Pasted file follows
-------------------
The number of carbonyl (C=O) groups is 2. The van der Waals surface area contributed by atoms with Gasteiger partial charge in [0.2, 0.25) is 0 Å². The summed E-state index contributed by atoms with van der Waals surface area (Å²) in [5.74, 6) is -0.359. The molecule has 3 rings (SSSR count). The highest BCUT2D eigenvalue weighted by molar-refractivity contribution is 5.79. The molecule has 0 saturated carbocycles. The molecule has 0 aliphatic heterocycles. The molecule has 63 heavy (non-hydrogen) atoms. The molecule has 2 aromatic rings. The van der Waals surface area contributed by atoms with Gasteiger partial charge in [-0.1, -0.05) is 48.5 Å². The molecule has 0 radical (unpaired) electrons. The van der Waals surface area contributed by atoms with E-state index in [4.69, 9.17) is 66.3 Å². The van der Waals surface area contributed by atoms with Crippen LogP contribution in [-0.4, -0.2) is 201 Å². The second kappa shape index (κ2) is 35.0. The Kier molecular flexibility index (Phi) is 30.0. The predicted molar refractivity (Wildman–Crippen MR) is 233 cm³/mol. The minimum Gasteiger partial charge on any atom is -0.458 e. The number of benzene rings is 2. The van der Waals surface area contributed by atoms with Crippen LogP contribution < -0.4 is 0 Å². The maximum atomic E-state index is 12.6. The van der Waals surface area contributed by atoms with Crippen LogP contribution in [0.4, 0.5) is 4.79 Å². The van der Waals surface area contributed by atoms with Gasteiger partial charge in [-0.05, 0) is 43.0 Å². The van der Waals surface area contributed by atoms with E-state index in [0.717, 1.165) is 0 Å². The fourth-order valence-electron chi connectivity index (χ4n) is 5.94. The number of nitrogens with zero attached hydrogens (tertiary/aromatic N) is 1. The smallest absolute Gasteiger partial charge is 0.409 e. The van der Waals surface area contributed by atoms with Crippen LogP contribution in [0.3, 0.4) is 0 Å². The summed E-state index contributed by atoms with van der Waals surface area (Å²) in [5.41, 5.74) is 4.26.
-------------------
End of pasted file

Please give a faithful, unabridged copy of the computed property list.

The number of carbonyl (C=O) groups is 2. The van der Waals surface area contributed by atoms with Gasteiger partial charge in [0.2, 0.25) is 0 Å². The summed E-state index contributed by atoms with van der Waals surface area (Å²) in [5.74, 6) is -0.359. The molecule has 3 rings (SSSR count). The highest BCUT2D eigenvalue weighted by molar-refractivity contribution is 5.79. The molecule has 0 saturated carbocycles. The molecule has 0 aliphatic heterocycles. The molecule has 63 heavy (non-hydrogen) atoms. The molecule has 2 aromatic rings. The van der Waals surface area contributed by atoms with Gasteiger partial charge in [-0.1, -0.05) is 48.5 Å². The molecule has 0 radical (unpaired) electrons. The van der Waals surface area contributed by atoms with E-state index in [4.69, 9.17) is 66.3 Å². The van der Waals surface area contributed by atoms with Crippen LogP contribution in [-0.4, -0.2) is 201 Å². The second kappa shape index (κ2) is 35.0. The Kier molecular flexibility index (Phi) is 30.0. The predicted molar refractivity (Wildman–Crippen MR) is 233 cm³/mol. The minimum Gasteiger partial charge on any atom is -0.458 e. The number of benzene rings is 2. The van der Waals surface area contributed by atoms with Crippen LogP contribution < -0.4 is 0 Å². The maximum atomic E-state index is 12.6. The van der Waals surface area contributed by atoms with Crippen LogP contribution in [0.4, 0.5) is 4.79 Å². The van der Waals surface area contributed by atoms with Gasteiger partial charge in [-0.05, 0) is 43.0 Å². The van der Waals surface area contributed by atoms with E-state index in [0.717, 1.165) is 0 Å². The fourth-order valence-electron chi connectivity index (χ4n) is 5.94. The number of nitrogens with zero attached hydrogens (tertiary/aromatic N) is 1. The smallest absolute Gasteiger partial charge is 0.409 e. The van der Waals surface area contributed by atoms with Crippen LogP contribution in [0.3, 0.4) is 0 Å². The summed E-state index contributed by atoms with van der Waals surface area (Å²) in [5.41, 5.74) is 4.26.